Let’s assume that someday you will have, in your home, a humanoid robot helper. The robot, because it’s shaped like you, can use your tools and move easily around your house. It folds the laundry, it helps your elderly mother up the stairs, and on Sundays it makes brunch for the family. It’s capable of handling almost any household chore you can throw at it.
Now let’s imagine that you’re out on the lawn, kicking a ball around with your son. Your robot helper is in another part of the yard, its back to you both, fixing a drainpipe. Your son misses a kick, and the ball winds up a few feet from the robot. “Hey, robot!” you shout. “A little help?” The robot turns in place, spots the ball, walks over, and kicks it back to you. The game resumes.
Of all the tasks you would undoubtedly love to hand off to a robot assistant, fetching a soccer ball is probably low on the list. And yet in 2010, there is no humanoid robot on Earth that can consistently do something as simple as turn, spot, approach, and kick. Never mind helping Grandma to bed or starching your shirts. Broken into a daisy chain of input, calculation and action, just kicking a ball is incredibly hard. It’s so difficult, in fact, that engineers from all over the world have embraced it as the modern era’s standardized test of humanoid-robot sophistication, and they converge each June at an event called RoboCup to try it. This year, only one adult-size, self-contained, humanoid robot in this country can even attempt it.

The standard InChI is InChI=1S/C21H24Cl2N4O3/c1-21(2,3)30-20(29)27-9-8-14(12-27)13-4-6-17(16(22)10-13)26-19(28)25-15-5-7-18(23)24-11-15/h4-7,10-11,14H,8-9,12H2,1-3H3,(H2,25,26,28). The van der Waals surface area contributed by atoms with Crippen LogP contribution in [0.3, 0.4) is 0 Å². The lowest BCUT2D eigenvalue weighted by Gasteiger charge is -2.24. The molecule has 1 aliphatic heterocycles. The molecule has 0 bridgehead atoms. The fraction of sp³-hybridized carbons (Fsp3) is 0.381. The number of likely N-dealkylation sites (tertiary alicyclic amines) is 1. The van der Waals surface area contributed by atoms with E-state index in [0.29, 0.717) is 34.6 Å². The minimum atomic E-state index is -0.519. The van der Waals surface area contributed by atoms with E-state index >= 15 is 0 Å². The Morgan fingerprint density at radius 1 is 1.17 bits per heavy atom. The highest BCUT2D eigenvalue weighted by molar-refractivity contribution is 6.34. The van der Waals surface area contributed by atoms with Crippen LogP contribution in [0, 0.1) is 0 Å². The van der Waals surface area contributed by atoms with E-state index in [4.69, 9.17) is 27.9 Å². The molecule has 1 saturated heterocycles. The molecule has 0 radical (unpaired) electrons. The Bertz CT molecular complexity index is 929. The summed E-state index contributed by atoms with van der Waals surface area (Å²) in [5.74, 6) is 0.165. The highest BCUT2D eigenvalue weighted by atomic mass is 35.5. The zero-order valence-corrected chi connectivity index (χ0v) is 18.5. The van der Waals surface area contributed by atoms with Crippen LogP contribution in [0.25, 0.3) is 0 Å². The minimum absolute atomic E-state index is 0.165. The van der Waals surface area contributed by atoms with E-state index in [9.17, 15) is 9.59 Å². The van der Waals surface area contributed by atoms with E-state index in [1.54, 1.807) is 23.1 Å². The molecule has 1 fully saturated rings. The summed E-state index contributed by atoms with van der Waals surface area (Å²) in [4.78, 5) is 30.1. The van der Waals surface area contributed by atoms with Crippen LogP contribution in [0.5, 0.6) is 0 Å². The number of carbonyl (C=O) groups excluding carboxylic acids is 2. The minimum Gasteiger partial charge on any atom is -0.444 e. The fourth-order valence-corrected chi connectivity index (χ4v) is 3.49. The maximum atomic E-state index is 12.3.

Its name is CHARLI-L (the “L” stands for “Lightweight” and the rest for “Cognitive Humanoid Autonomous Robot with Learning Intelligence”). Created at Virginia Tech, it’s America’s first true humanoid, in that it requires no remote power source or computer, it stands roughly five feet tall and has arms and legs, and it walks—left, right, left, right—like a human.
As such, CHARLI-L belongs to an exclusive international club of humanoid robots (see an illustrated overview of said club here), each of them designed to hasten the day when robots play a central role in all of our lives. Japan and South Korea dominate this club, together outspending the U.S. in civilian robotics many times over. Japan’s Asimo, a humanoid first built in 1986 by the Honda Corporation and now in its 12th generation, and Korea’s Hubo, built to compete with Asimo in 2004 by Jun-Ho Oh of the Korea Advanced Institute of Science and Technology (KAIST), are the pride of their nations. Honda is said to have put $300 million and more than 100 worker-years into the first Asimo. Dennis Hong, an associate professor of mechanical engineering at VT, laughs at the idea. “That guy,” he says, pointing at CHARLI-L, “was 12 undergrad and grad students in a year and a half, with seed money of $20,000.”
WATCH CHARLI-L IN ACTION